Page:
Queensland University of Technology
The paper explores homicide motive through a situational lens in order to determine whether they differ in terms of their victim, offender, and offence characteristics. The aim is not to identify why people engage in homicidal behaviours, but instead to examine whether there are particular distinctive qualitative characteristics that distinguish motives. One hundred and forty nine Australian homicide cases are analysed using Qualitative Comparative Analyses (QCA). The results of the descriptive analyses indicate that each motive is associated with both distinct and shared defining characteristics. Furthermore, the results of the QCAs indicate that there are both distinct and shared combinations of victim, offender, and offence conditions for each, and between motives, with important qualitative features that may distinguish the motives from one another. This research forms the first step in the exploration of homicide motive as the ostensible reason, or purpose, for the homicide’s occurrence, whilst examining it from a situational perspective. It highlights the importance of looking beyond the general homicide statistics and disaggregating them by motive. Furthermore, the results form the foundation for further development of motive models, which may be relevant to both investigative and judicial processes.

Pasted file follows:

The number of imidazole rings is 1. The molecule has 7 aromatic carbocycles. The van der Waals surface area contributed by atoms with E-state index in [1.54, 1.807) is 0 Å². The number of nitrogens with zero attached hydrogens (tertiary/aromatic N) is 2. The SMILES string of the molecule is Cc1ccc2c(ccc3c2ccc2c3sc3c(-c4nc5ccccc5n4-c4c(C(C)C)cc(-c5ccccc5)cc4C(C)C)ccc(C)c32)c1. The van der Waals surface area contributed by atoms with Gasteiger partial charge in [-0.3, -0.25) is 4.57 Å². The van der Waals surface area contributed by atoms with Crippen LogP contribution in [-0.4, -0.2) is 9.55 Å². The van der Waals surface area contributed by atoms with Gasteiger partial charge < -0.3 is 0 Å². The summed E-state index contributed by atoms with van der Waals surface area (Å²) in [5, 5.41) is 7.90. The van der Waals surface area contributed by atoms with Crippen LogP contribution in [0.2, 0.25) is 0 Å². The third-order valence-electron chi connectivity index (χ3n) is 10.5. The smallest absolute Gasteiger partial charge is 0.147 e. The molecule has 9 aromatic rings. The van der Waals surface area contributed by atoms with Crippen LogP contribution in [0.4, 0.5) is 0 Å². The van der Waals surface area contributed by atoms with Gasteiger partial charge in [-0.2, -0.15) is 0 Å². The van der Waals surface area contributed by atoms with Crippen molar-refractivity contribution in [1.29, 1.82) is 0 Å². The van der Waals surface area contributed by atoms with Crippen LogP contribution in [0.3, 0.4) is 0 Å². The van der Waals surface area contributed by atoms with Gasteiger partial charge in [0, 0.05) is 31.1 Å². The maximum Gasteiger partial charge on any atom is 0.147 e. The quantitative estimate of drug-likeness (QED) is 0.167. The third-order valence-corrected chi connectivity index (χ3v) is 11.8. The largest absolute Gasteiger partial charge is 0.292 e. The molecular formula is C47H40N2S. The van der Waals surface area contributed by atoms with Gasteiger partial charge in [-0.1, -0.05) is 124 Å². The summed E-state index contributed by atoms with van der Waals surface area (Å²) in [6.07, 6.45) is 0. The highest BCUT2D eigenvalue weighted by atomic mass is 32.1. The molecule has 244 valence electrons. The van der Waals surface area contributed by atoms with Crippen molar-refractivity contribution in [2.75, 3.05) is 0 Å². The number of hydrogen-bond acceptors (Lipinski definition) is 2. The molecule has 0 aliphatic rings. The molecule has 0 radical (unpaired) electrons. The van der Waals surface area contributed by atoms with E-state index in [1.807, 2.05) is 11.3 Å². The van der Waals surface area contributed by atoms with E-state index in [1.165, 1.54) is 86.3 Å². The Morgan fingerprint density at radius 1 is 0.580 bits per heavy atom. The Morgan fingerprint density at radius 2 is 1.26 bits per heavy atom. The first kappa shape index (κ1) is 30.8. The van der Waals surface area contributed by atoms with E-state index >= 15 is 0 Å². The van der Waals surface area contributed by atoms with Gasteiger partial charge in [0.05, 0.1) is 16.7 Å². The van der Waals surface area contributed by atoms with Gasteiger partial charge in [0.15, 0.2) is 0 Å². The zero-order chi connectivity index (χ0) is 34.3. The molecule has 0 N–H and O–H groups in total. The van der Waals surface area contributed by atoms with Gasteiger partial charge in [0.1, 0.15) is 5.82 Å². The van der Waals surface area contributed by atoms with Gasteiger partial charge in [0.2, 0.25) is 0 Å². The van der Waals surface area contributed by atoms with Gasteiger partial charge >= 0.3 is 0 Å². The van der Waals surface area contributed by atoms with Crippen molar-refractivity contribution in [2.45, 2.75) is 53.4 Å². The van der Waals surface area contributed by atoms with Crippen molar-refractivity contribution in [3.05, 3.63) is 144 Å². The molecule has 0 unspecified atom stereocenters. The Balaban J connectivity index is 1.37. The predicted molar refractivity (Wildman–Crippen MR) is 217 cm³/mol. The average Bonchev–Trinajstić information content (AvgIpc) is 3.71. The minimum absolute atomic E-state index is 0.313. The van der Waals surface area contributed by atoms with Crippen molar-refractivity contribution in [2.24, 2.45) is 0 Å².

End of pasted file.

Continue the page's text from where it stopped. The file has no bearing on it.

Belinda is currently a PhD student at the Queensland University of Technology. She has attained a Bachelor of Music (Performance) and Bachelor of Social Science (Psychology) with honours before turning to her higher education in criminology. Her area of interest is motive, particularly with regards to homicide, and her current research is exploring the situational characteristics associated with the motives in order to determine whether they differ in terms of their victim, offender, and offence characteristics.